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UW Rodeo Team rounds out successful fall season

by Wyoming Livestock Roundup

The University of Wyoming (UW) Rodeo Team wrapped up a solid showing during the fall college rodeo season. Currently, both the men’s and women’s team lead the Central Rocky Mountain Region (CRMR). 

The UW Men’s Rodeo Team has accumulated 3,095 points, ahead of the number two-ranked team from Gillette College by 750 points. The women’s team, named the team to beat in the Central Rocky Mountain Region, holds 1,525 points, leading second place Colorado State University by 985 points. 

Nationally, the UW men’s team is ranked number one, followed by the Mid-Plains Community College and Montana State University. The women’s team ranks fifth nationally. 

Women’s team

“The women’s team has done great this year,” says UW Rodeo Coach Beau Clark. “They are a very impressive group of young women that work hard in school and rodeo.”

The cowgirls won all four of the fall rodeos in the region. The team collected 255 points at the Chadron State College Rodeo, 475 points at the Laramie County Community College Rodeo, 345 points at the Central Wyoming College Rodeo and 450 points at the Lamar Community College Rodeo. 

Karson Bradley leads both the CRMR and the national standings in barrel racing. In the regional standings, teammates Kelsey Lensegrav and Taylour Latham follow Bradley with the sixth and ninth rankings, respectively. 

In breakaway roping, Brandy Schaak has earned fourth place in the national rankings and first place in the regional ranks. Faith Hoffman closely follows in fifth and Hailey Hardeman in ninth. 

Hoffman leads the way in goat tying, ranking third nationally and first regionally. Latham is ranked 10thnationally and second regionally. Wyoming cowgirls following Hoffman and Latham include Reata Beck sitting fourth, Makenna Balkenbush in fifth, Lensegrav in sixth and Jacy Thompson seventh. 

Men’s team

As of Oct. 12, the cowboy’s lead the National Intercollegiate Rodeo Association rankings. 

“In our region, both Casper and Gillette have really good teams this year,” says Clark. 

“But, we have a really unique team in that we have a lot of depth,” Clark shares. “I’m very proud we are doing well on both ends of the arena. We aren’t just a timed event school or just a rough stock school.”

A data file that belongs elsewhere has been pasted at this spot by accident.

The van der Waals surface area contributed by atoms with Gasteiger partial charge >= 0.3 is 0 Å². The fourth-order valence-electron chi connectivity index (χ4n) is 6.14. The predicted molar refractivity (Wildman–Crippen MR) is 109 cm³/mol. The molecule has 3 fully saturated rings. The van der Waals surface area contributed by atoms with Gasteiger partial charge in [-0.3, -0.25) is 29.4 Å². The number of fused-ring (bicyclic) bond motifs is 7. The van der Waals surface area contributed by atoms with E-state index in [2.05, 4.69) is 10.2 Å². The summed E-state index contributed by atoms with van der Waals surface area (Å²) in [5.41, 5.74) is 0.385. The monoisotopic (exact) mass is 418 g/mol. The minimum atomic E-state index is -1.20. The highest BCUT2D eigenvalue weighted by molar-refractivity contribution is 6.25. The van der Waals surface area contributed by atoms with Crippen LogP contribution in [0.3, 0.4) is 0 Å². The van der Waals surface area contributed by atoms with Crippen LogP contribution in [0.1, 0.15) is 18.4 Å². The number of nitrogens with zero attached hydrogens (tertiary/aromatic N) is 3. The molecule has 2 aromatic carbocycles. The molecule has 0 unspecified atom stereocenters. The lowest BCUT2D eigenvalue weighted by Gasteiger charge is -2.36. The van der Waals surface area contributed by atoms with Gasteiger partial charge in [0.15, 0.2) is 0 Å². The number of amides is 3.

“I’m pretty tickled the kids from Wyoming who rodeo for UW are seeing a lot of success. Jace Berger is one of the most productive members on the team and is looking at heading to the College National Finals Rodeo. Wyatt Tarver, Donny Proffit and Dylan Grant are great athletes,” says Clark. “It’s meaningful to see the kids who grew up here go to UW and see success.”

Cowboys Chadron Coffield and Seth Peterson are both ranked in the top 10 in the men’s all-around national standings. Coffield leads regional tie-down roping, followed by Peterson and teammates Austin Hurlburt and Wyatt Tarver. 

Bareback Rider Donny Proffit is ranked number one in the region. Brice Patterson ranks third, Chase Rose seventh and Jared Schultis eighth. 

Coffield and Peterson strike again in the steer wrestling, placing fourth and seventh in the region, respectively. Jace Berger follows in eighth. 

In the bull riding, Dylan Grant is ranked seventh in the region, followed by Proffit in ninth. Garrett Uptain sits second regionally and 11th nationally in the saddle bronc riding. 

In the team roping, Jase Staudt leads the region and sits third overall in the national ranking as a header, followed by Peterson who ranks 10th regionally. On the heel end, Hurlburt ranks 12th regionally.  

Spring rodeos

The Lamar Community College Rodeo was the last rodeo of the fall season, leading the team into winter practice to prepare for the spring rodeo season. 

“We’re done with rodeos for the fall, but we continue to practice all winter,” Clark notes. “I believe that’s one of the reasons we’ve been able to see success is the team members really grind to keep getting better.” 

In preparation for spring rodeos, Clark says practice turns into a five-days-a-week activity and the team continues to practice for all of the events. 

“In the fall, its hard to expect the team to make a lot of changes while they are competing,” says Clark. “Although we do see improvement while competing, now is the time to go back to the basics. We focus on getting the horses better for timed events and work on their skills, like how they handle their ropes or ride their bucking horses.”  

Averi Hales is the editor of the Wyoming Livestock Roundup. Send comments on this article to

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